Depending on which online resources you read, the skills gap is either real or it isn’t. At Wranx, we’re of the belief that the skills gap, a term used to describe the disparity between those who are unemployed looking for a job and organisations with jobs that can’t find skilled candidates to fill them, is very real, and that it’s something organisations need to overcome in order to solve the biggest organisational challenge of the 21st-century; filling open positions with suitably qualified and skilled employees.
According to last year’s Talent Shortage Survey conducted by the Manpower Group, 35% of 38,000 employees reported some difficulty filling jobs due to a lack of knowledge, skills, and talent. So, closing the skills gap is something organisations should work on immediately.
But how should they go about it? A quick search online will reveal plenty of stories about the skills gap with US-based figures and examples to back them up, but there’s few UK-focused articles that discuss the skills gap and what organisations can do to close it.
So, here’s our thoughts.
If you’re looking for ways to close the skills gap, the answer to all of your problems might be more obvious than you think; learning and training. A culture of learning should be integral to your organisation as it is, not just because an organisation’s culture is the one thing that stands between an organisation’s results, but because suitable learning and training gives you a huge level of flexibility when it comes to filling those vacant job roles that are stacking up with human resources.
Imagine, for example, that your organisation has a marketing department and that you have a vacant position for a marketing assistant.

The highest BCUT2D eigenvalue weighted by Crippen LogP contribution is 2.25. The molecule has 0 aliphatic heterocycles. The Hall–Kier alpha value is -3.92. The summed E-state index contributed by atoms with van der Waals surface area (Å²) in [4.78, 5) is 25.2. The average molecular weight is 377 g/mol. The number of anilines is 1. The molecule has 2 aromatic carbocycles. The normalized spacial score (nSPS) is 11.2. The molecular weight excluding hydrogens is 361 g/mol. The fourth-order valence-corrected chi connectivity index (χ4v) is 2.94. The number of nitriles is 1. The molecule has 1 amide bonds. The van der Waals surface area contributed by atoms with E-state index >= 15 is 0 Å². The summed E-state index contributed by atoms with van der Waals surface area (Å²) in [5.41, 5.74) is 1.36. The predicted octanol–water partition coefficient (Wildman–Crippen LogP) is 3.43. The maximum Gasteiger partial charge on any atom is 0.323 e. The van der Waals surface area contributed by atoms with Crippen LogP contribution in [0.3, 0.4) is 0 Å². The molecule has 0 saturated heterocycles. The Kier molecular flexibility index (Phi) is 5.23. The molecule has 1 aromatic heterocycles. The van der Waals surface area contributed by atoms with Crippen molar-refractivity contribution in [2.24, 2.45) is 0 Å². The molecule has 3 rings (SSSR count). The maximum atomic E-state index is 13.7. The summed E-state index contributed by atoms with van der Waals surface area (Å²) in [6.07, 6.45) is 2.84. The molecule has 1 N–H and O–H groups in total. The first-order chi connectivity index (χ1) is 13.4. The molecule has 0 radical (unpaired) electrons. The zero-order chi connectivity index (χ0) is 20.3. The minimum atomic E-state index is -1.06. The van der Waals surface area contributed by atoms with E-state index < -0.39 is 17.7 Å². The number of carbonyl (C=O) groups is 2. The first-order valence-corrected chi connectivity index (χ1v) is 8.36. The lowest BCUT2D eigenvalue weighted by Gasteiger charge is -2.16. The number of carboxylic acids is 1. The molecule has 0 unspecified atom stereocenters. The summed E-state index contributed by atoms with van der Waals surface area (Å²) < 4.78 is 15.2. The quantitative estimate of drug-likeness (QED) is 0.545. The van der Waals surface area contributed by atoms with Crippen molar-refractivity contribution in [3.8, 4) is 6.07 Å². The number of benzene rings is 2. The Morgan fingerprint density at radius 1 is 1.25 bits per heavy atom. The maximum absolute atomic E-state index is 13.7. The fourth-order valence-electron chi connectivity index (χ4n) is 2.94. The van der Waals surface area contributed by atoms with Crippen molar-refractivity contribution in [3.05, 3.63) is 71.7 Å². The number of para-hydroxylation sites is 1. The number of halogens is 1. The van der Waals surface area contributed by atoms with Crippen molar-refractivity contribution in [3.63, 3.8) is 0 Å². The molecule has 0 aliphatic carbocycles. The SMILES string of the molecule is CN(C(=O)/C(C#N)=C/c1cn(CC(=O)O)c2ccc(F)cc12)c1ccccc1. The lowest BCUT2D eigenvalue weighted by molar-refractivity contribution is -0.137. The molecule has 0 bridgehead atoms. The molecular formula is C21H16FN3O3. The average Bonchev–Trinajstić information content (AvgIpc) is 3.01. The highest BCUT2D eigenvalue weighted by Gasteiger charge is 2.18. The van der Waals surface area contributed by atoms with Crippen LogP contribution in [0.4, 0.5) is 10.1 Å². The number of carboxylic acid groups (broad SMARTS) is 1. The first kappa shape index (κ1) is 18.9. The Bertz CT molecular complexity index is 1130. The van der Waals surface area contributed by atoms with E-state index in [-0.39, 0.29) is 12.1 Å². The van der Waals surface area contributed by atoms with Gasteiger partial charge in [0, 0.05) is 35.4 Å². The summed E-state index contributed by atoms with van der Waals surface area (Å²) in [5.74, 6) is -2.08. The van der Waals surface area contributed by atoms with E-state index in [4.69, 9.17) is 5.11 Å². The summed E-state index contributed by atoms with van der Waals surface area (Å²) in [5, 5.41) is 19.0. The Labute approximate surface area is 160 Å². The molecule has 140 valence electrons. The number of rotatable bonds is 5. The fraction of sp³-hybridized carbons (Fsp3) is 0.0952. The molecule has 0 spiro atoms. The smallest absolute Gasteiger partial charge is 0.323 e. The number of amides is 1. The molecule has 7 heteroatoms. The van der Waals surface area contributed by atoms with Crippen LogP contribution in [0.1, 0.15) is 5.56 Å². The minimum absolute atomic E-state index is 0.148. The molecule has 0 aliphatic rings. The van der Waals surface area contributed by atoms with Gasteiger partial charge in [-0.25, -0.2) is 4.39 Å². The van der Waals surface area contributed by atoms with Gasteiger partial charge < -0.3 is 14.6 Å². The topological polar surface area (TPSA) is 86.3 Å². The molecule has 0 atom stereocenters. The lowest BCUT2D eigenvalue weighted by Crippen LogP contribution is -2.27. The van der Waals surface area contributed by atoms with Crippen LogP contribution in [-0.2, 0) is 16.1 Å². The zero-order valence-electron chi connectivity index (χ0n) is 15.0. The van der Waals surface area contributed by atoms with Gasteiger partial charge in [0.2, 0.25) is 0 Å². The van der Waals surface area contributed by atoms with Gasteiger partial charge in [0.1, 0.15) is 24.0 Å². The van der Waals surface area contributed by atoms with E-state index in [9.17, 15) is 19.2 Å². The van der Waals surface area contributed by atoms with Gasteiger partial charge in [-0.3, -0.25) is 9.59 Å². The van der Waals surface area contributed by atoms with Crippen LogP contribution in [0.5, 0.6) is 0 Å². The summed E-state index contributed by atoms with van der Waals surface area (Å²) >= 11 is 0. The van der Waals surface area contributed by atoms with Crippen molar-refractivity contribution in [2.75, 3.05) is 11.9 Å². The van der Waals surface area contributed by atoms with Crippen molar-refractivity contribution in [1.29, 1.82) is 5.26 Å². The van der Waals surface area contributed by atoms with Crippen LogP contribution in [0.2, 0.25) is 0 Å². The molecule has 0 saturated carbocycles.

Chances are, you want to fill that position with a graduate with a suitable degree, but you also require specific skills that can only be gained from experience, such as SEO, copywriting, inbound, split testing websites, etc. The only way around this, without learning and training, is to employ an experienced worker who will a) cost more and b) probably be older. With learning and training, you can take on whoever you choose and close the skills gap with new employees.
The reality of recruitment though is that there’s no such thing as the perfect employee. All we can do as an organisation is have a culture of learning from the employment stage and do the best we can for new employees to help them excel within the organisation with a road-map to advancement.
It’s also important to consider that while some people believe that UK unemployment rates are due to a lack of skills, there’s no major link between the supply of skilled workers and today’s unemployment. This creates confusion among those who try to pinpoint why the skills gap needs to be addressed quickly, but the fact is that an organisation will benefit in the long-term from learning and development initiatives that benefit new employees and promote a culture of learning and development.